September 4, 2015

EDEN WAS INHUMAN:

The Politics of Star Trek (Timothy Sandefur,  August 25, 2015, Claremont Review of Books)

Roddenberry and his colleagues were World War II veterans, whose country was now fighting the Cold War against a Communist aggressor they regarded with horror. They considered the Western democracies the only force holding back worldwide totalitarian dictatorship. The best expression of their spirit was John F. Kennedy's Inaugural Address, with its proud promise to "pay any price, bear any burden, meet any hardship, support any friend, oppose any foe, in order to assure the survival and the success of liberty."

This could have been declaimed by Captain James T. Kirk (played by William Shatner), of the starship U.S.S. Enterprise, who, as literature professor Paul Cantor observes in his essay "Shakespeare in the Original Klingon," is "a Cold Warrior very much on the model of JFK." In episodes like "The Omega Glory," in which Kirk rapturously quotes the preamble to the Constitution, or "Friday's Child," where he struggles to outwit the Klingons (stand-ins for the Soviet menace) in negotiations over the resources of a planet modeled on Middle Eastern petroleum states, Kirk stands fixedly, even obstinately, for the principles of universal freedom and against collectivism, ignorance, and passivity. In "Errand of Mercy," the episode that first introduces the show's most infamous villains, he cannot comprehend why the placid Organians are willing to let themselves be enslaved by the Klingon Empire. Their pacifism disgusts him. Kirk loves peace, but he recognizes that peace without freedom is not truly peace.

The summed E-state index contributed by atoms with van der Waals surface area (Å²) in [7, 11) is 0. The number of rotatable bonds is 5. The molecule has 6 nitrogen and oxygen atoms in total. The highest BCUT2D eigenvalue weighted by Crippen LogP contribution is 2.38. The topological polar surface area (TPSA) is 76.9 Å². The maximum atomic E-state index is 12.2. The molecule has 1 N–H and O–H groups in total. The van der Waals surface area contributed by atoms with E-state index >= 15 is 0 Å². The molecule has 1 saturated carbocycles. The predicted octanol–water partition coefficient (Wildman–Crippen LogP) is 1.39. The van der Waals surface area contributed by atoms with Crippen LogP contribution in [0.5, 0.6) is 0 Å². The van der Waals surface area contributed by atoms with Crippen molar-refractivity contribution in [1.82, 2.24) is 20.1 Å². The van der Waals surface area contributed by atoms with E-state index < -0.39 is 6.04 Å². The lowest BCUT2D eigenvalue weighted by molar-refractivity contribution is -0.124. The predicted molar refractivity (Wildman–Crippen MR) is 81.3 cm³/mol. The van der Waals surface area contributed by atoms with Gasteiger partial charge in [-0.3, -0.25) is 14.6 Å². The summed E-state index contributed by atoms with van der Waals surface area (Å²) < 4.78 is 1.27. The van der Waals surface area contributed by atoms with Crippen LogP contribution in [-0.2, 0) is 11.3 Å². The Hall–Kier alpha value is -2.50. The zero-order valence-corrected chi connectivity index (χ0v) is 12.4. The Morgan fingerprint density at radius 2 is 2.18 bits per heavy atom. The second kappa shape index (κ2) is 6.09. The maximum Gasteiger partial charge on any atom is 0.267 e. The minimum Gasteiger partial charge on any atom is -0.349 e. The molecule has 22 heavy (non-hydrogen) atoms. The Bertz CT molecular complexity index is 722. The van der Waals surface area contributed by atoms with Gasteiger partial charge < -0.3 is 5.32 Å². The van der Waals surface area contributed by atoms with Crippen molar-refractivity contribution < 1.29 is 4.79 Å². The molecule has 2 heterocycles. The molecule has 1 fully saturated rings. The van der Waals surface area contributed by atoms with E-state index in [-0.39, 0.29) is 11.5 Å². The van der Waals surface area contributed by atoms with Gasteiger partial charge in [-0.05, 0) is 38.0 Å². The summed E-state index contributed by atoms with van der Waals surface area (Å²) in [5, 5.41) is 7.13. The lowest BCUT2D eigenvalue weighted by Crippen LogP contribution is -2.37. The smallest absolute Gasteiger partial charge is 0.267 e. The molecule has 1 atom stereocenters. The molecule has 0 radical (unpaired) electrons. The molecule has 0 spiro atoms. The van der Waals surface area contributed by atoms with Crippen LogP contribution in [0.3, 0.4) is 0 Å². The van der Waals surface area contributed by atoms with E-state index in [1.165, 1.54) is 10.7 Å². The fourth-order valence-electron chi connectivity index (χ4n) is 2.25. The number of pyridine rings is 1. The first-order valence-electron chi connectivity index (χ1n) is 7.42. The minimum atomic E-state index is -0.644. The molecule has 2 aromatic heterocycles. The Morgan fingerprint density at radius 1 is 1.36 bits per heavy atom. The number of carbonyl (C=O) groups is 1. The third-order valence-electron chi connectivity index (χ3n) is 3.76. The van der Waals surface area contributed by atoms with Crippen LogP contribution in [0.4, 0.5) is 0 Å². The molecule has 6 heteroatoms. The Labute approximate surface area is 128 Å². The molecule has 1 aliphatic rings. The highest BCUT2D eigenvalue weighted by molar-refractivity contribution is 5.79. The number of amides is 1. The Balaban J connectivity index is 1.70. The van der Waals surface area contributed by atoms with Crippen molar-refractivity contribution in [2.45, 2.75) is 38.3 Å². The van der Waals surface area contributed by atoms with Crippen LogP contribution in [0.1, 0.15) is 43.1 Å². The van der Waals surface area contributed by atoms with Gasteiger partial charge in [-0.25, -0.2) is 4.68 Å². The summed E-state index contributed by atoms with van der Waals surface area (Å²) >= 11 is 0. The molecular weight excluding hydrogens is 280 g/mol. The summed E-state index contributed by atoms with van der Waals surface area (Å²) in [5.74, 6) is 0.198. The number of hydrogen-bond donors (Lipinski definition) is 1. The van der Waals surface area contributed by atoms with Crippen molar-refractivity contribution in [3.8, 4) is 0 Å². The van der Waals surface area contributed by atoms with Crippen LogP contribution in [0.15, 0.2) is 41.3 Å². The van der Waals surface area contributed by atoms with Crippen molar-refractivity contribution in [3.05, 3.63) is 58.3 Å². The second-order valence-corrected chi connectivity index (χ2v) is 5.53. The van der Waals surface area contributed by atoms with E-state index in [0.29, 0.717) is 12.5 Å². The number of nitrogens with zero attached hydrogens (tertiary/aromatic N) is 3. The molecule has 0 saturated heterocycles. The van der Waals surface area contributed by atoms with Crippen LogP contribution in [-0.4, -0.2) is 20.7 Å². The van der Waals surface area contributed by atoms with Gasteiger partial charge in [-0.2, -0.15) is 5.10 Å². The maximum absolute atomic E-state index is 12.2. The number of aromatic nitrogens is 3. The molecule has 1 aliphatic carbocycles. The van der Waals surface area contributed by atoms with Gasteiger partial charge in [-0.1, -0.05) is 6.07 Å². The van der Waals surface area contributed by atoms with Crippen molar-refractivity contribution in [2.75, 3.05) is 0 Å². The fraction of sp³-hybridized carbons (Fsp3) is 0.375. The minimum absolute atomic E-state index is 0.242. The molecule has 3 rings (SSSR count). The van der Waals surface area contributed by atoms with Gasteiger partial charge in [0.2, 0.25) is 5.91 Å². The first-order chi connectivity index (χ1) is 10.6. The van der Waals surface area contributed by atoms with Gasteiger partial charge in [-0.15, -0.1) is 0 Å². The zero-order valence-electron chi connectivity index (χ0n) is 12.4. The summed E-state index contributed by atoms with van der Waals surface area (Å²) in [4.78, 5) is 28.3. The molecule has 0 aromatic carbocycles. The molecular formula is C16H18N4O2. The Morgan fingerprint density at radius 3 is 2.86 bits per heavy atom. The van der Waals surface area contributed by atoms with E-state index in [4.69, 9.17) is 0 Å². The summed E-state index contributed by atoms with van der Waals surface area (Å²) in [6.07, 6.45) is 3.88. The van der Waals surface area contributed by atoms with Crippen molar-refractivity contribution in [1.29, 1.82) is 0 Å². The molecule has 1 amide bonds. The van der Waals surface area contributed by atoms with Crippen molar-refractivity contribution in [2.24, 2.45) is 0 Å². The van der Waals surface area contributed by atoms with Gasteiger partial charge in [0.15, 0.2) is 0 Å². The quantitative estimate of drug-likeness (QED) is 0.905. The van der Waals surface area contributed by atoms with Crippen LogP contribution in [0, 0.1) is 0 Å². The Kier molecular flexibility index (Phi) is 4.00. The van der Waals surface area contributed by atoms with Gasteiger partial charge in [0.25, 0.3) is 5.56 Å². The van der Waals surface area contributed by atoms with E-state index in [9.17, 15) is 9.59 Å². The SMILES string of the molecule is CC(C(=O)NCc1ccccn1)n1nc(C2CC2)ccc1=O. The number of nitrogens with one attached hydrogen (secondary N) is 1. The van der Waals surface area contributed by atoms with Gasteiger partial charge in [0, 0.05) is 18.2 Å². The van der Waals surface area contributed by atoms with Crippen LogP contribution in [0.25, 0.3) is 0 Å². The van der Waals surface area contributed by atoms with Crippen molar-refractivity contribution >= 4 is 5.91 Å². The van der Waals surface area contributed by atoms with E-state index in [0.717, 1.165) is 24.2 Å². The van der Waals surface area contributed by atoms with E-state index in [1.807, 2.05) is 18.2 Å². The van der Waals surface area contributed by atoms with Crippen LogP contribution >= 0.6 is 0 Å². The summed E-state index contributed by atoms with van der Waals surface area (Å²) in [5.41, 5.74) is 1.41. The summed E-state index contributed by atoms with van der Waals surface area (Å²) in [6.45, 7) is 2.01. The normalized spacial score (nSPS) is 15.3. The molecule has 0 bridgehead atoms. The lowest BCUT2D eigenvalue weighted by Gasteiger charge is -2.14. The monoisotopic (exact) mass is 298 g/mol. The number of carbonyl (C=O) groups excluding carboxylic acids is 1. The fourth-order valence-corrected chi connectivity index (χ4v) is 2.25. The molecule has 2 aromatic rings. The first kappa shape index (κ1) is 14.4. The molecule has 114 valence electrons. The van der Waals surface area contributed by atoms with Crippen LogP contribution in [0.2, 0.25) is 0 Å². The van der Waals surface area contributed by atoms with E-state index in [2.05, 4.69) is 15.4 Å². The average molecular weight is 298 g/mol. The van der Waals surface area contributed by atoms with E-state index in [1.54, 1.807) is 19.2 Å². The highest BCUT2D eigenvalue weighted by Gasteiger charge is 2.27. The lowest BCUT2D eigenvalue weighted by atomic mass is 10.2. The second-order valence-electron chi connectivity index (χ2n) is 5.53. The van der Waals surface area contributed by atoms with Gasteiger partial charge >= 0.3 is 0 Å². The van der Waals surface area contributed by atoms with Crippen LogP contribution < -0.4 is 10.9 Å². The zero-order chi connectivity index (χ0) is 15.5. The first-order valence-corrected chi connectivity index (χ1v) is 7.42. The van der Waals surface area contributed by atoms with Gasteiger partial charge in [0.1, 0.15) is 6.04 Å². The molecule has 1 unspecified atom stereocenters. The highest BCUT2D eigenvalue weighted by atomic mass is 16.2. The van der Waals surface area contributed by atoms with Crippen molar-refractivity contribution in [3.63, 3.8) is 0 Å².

This was not just a political point; it rested on a deeper philosophical commitment. In Star Trek's humanist vision, totalitarianism was only one manifestation of the dehumanizing forces that deprive mankind (and aliens) of the opportunities and challenges in which their existence finds meaning. In "Return of the Archons," for example, Kirk and company infiltrate a theocratic world monitored and dominated by the god Landru. The natives are placid, but theirs is the mindless placidity of cattle. In the past, one explains, "there was war. Convulsions. The world was destroying itself. Landru...took us back, back to a simple time." The people now live in ignorant, stagnant bliss. Landru has removed conflict by depriving them of responsibility, and with it their right to govern themselves. When Kirk discovers that Landru is actually an ancient computer left behind by an extinct race, he challenges it to justify its enslavement of the people. "The good," it answers, is "harmonious continuation...peace, tranquility." Kirk retorts: "What have you done to do justice to the full potential of every individual? Without freedom of choice, there is no creativity. Without creativity, there is no life." He persuades Landru that coddling the people has stifled the souls it purported to defend, and the god-machine self-destructs.

This theme is made more explicit in "The Apple," perhaps the quintessential episode of the original Star Trek. Here Kirk unashamedly violates the "Prime Directive"--the rule forbidding starship captains from interfering with the cultures they contact--by ordering the Enterprise to destroy Vaal, another computer tyrant ruling over an idyllic planet. Like Landru, Vaal is an omniscient totalitarian, and he demands sacrifices. The natives, known only as "people of Vaal," have no culture, no freedom, no science--they do not even know how to farm--and no children, as Vaal has forbidden sex along with all other individualistic impulses. This sets Kirk's teeth on edge. There are objective goods and evils, and slavery is evil because it deprives life forms of their right to self-government and self-development.

What differentiates "The Apple" from "Archons" is Spock's reaction. In the earlier episode, he joined Kirk in condemning Landru; now the half human/half Vulcan is reluctant to interfere with what he calls "a splendid example of reciprocity." When chief medical officer Dr. Leonard "Bones" McCoy (DeForest Kelley) protests, Spock accuses him of "applying human standards to non-human cultures." To this cool relativism, McCoy replies, "There are certain absolutes, Mr. Spock, and one of them is the right of humanoids to a free and unchained environment, the right to have conditions which permit growth."

Abel deserved it.



Posted by at September 4, 2015 8:32 AM
  

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